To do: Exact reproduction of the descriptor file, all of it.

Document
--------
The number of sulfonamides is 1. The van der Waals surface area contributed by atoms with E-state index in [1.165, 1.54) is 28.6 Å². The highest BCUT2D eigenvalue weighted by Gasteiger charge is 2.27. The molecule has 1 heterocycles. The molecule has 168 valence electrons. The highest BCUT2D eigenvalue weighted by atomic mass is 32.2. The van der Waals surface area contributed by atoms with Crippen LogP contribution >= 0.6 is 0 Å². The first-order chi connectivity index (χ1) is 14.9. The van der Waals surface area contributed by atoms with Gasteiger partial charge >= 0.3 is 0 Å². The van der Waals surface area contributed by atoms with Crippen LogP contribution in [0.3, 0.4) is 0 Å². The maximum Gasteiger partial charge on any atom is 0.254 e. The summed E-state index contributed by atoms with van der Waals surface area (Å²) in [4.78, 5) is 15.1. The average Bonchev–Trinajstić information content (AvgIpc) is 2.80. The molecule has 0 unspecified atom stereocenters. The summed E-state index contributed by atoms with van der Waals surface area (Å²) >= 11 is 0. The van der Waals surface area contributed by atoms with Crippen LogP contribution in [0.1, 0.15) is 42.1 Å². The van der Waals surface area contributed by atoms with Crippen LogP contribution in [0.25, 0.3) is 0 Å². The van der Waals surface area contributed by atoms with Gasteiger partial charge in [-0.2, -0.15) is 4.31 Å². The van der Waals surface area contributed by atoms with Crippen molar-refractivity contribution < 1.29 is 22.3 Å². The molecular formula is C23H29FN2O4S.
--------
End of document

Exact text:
The number of sulfonamides is 1. The van der Waals surface area contributed by atoms with E-state index in [1.165, 1.54) is 28.6 Å². The highest BCUT2D eigenvalue weighted by Gasteiger charge is 2.27. The molecule has 1 heterocycles. The molecule has 168 valence electrons. The highest BCUT2D eigenvalue weighted by atomic mass is 32.2. The van der Waals surface area contributed by atoms with Crippen LogP contribution >= 0.6 is 0 Å². The first-order chi connectivity index (χ1) is 14.9. The van der Waals surface area contributed by atoms with Gasteiger partial charge >= 0.3 is 0 Å². The van der Waals surface area contributed by atoms with Crippen LogP contribution in [0.3, 0.4) is 0 Å². The maximum Gasteiger partial charge on any atom is 0.254 e. The summed E-state index contributed by atoms with van der Waals surface area (Å²) in [4.78, 5) is 15.1. The average Bonchev–Trinajstić information content (AvgIpc) is 2.80. The molecule has 0 unspecified atom stereocenters. The summed E-state index contributed by atoms with van der Waals surface area (Å²) >= 11 is 0. The van der Waals surface area contributed by atoms with Crippen LogP contribution in [0.1, 0.15) is 42.1 Å². The van der Waals surface area contributed by atoms with Crippen LogP contribution in [0.25, 0.3) is 0 Å². The van der Waals surface area contributed by atoms with Gasteiger partial charge in [-0.2, -0.15) is 4.31 Å². The van der Waals surface area contributed by atoms with Crippen molar-refractivity contribution < 1.29 is 22.3 Å². The molecular formula is C23H29FN2O4S.